Featured, Language

“Sate” versus “Satiate”

Use of the word “satiated” tends to annoy me. I figured one is “sated”. I just spent some time looking at dictionaries, thesauri, and my etymological dictionary to figure it out once and for all. Google and Google Trends imply that “sate” is the more widely-used term, though this appears to be in large part because journalists keep mis-spelling “state”.

The word “satiated” looks to derive from Latin “satis” which means enough. (Satisfied?)

“Sate” derives from older English, Dutch, and Germanic, and apparently shares the same root word with “sad”.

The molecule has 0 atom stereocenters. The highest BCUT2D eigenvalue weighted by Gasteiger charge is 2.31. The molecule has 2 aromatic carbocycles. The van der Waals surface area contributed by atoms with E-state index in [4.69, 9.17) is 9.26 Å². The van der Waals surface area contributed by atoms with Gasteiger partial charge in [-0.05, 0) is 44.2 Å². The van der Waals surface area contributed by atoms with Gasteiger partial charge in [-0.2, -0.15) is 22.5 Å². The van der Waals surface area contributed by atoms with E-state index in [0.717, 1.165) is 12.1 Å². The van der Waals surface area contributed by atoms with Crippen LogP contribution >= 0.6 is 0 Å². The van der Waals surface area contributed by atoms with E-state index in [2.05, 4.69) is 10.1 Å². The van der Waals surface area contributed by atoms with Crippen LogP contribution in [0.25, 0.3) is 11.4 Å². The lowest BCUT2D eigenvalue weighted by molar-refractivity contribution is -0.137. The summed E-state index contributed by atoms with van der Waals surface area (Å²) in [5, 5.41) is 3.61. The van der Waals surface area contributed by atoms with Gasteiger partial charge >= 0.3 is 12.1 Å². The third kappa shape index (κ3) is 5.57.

The Brooding Northern European part of me wonders if my ancestors had some keen understanding of the connection between satisfaction and sadness.

Merriam-Webster boils down several synonyms in terms of “repletion”:

SATIATE and SATE may sometimes imply only complete satisfaction but more often suggest repletion that has destroyed interest or desire. SURFEIT implies a nauseating repletion. CLOY stresses the disgust or boredom resulting from such surfeiting.

At any rate, I see that there’s nothing wrong with being “satiated” yet it is perfectly fine for me to stick with sate and sated. (Though I do enjoy the word “satiety”.)

I am satisfied with this state of repletion. I am sated.

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Categories: Featured, Language